Harley Clarke supporters discuss forming coalition for preservation efforts


Julia Esparza/Daily Senior Staffer

Harley Clarke supporters meet at Fleetwood-Jourdain Community Center. Residents discussed working together to operate Harley Clarke Mansion.

Julia Esparza, City Editor

Supporters of Harley Clarke are taking a new approach in their efforts to save the mansion: collaboration.

In the past, many groups have submitted varying proposals for what to do with the historic lakefront mansion, but failed to reach either consensus or enough monetary support.

Over the past year, there has been much uncertainty as to what will happen to the mansion, which has sat vacant since the Evanston Art Center moved out in 2015. In July 2018, City Council voted in favor of a proposal that would demolish the mansion. Four months later, citizens participated in a referendum that showed about 80 percent of voters wanted to preserve it. Most recently, aldermen approved a draft of the request for proposal for the long-term lease of the Harley Clarke Mansion.

The city plans on releasing the request for proposal May 16 and in preparation, a coalition of Harley Clarke supporters have come together to draft a request.

Evanston resident Audrey Niffenegger said she is interested in the prospect of having different stakeholders work together to operate the building.

“There is so much to this,” Niffenegger said. “The group that is good at raising money for the house might not be the most genius gardeners and that the group that has wonderful ideas for reviving Jens Jensen Garden may not necessarily have enough programming to fill a 20,000 square foot house.”

During the meeting, community members discussed possible issues that could arise, including a lack of wheelchair accessibility in the mansion and the availability of public transportation. But despite these concerns, the group agreed the mansion should be a community space.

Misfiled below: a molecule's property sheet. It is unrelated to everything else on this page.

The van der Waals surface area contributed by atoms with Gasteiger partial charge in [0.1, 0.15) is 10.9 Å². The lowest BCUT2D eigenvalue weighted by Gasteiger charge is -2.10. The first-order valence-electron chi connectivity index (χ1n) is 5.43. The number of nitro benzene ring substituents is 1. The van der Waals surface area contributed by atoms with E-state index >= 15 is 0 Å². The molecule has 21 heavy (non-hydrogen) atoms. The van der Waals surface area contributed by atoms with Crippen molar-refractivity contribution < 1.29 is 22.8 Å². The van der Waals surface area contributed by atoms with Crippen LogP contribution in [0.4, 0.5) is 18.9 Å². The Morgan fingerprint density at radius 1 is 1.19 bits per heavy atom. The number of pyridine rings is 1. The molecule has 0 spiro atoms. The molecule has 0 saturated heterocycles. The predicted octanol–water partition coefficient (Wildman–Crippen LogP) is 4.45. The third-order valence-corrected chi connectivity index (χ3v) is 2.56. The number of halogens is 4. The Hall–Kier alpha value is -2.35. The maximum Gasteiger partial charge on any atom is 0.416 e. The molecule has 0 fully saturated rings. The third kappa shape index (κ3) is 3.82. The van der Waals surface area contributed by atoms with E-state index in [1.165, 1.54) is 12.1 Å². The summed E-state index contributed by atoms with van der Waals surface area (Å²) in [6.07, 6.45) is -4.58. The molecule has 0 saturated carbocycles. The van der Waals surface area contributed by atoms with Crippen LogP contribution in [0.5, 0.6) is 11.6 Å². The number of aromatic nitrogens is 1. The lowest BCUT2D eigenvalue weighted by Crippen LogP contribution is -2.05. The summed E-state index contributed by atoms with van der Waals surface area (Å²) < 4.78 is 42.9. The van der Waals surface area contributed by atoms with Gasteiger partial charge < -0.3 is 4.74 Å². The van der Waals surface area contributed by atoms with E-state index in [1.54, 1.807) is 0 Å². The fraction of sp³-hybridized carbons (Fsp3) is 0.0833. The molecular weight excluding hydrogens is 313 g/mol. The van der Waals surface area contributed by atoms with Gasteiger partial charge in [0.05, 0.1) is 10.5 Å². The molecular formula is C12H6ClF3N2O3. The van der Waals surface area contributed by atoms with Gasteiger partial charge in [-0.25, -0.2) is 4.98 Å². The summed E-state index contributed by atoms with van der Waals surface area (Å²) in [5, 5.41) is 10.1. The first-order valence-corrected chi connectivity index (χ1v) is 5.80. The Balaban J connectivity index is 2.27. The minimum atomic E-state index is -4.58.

Ideas for programming in the space ranged from cooking classes to art studios to a welcome center, and the group embraced the possibility of them all.

Resident Clare Kelly, who has long been a supporter of preserving the mansion, emphasized the need for an event space in the mansion. She said providing that option would help to make communities that are traditionally excluded from the lakefront feel welcomed.

“It’s really important because that’s such a rarified part of town,” Kelly said. “I mean, who has been enjoying our beautiful coveted lakefront… I think we know who it is,” Kelly said.

Resident Bennett Johnson echoed this commitment to minority access.

“Whatever happens we want to work together because, as we said, we want to keep all wards involved and this particular area has always been a center for the black community,” Johnson said.

Residents also discussed the issue of financing the project. Resident Mary Rosinski said she compared the cost of maintaining the building with the Noyes Cultural Arts Center, which is much bigger. She estimated it would cost about $100,000 a year for utilities – similar to the cost of maintaining the Noyes Center – and about $5 million for renovations.

The group has not begun planning the financing for the mansion but discussed the possibility of applying for federal funding and working with other community groups to raise donations.

The group also emphasized the importance of providing youth programming in Harley Clarke. Resident Bob Crews encouraged the idea of devising transportation to the mansion from Evanston schools and other community centers so kids have greater access to the building.

“These kids are going to vote after we’re done voting and their going to inherit the place and so this would help develop their interests in saving it because they’ll have a say,” Crews said.

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